How we met: Jonathan Co; & Shirley Eaton
Sunday 11 July 1999
Shirley Eaton was born in Edgware, Middlesex, in 1937. Her acting career began at the age of 12. She made 29 films, including `What A Carve Up' and `Goldfinger'. In 1957 she married Colin Lenton- Rowe, and, aged 32, stopped acting to bring up her two sons. She lived in France for several years until the death of her husband. In 1995 she returned to London
JONATHAN COE: I first became aware of Shirley in the Seventies when they used to show black-and-white British comedy films on television in the holidays. They all starred this gorgeous comedienne, Shirley Eaton. One of them was What A Carve Up, and there's a scene in that between Shirley and Kenneth Connor which just crystallised my hero's sexual hopelessness. So Shirley became my novel's shorthand for female desirability, and I used the title of the film for the book. Penguin produced this wonderful image of Shirley for the cover and sent it to her along with the book, and she loved it.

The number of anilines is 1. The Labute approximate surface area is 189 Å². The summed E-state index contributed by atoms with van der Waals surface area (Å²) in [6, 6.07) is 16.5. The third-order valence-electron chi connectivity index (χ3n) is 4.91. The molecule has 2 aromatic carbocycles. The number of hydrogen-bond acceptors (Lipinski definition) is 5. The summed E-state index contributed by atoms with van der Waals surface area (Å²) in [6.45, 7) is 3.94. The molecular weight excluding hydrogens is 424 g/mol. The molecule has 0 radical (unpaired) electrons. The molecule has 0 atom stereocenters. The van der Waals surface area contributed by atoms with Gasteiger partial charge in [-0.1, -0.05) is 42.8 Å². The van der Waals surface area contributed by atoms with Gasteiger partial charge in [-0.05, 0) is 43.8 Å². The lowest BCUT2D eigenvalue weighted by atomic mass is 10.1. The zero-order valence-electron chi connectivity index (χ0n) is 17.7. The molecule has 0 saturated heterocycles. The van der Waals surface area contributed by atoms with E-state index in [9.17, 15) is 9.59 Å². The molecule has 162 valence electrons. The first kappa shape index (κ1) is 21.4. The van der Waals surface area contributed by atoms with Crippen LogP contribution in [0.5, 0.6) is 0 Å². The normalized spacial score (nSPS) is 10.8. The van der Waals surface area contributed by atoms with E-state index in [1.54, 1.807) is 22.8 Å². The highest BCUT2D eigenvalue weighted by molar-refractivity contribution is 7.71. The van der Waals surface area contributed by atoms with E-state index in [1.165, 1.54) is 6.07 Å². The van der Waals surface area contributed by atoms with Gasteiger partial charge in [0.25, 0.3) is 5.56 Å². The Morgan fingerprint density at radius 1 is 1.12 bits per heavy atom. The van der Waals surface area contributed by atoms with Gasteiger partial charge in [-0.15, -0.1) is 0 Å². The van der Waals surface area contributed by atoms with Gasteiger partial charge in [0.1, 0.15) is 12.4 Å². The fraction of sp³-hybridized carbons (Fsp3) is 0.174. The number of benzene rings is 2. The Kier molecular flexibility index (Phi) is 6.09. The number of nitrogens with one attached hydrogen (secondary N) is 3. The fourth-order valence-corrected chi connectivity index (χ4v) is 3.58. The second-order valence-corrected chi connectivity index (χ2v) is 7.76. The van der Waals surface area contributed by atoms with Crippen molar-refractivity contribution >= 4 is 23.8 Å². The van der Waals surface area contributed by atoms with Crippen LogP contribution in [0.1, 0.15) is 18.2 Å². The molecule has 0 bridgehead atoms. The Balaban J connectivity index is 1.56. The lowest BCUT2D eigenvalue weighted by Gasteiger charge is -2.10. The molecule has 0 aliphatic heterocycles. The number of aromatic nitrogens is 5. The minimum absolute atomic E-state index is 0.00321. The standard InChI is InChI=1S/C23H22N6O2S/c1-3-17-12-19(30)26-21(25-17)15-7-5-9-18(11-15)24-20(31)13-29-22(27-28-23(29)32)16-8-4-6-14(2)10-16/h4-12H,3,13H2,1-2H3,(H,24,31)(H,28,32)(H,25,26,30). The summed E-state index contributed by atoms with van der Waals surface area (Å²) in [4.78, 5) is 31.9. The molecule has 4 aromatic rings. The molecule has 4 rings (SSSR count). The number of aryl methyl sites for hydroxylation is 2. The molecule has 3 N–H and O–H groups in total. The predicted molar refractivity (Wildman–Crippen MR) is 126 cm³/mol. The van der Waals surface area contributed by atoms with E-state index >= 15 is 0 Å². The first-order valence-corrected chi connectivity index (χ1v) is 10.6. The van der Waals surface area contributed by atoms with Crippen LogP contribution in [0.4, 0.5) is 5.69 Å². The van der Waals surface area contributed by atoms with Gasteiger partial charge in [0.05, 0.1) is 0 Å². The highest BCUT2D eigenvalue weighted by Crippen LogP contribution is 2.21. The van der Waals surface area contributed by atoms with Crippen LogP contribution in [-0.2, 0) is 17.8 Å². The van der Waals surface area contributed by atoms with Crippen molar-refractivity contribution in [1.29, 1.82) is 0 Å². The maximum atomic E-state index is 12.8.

Soon after the book came out a newspaper asked me to interview her. I'd been warned that her husband had just died and within five seconds of clapping eyes on her I thought, there's no way I'm going to do an interview with this person. She was glazed with grief. I thought she was intensely nervous about meeting me, but with hindsight I think she was just nervous about the prospect of meeting any stranger at that time.
We had a very nice lunch and then, after we'd talked on tape for about 10 minutes, I said, this isn't a good idea, and turned the tape recorder off, and we talked for the rest of the afternoon. It was quite heavy, but there was obviously a connection made, because when I got home I wrote to her. She wrote back saying she was very pleased that we'd met, and we both felt that there could be the beginnings of a friendship.
She was still living in France at that point. Then in 1995 she moved back to north London. We'd been speaking on the phone and writing to each other and we got to the stage where we thought it would be nice to meet again. So we had tea at the Ritz, which just seemed right for her. The friendship grew from there and we started seeing each other more regularly.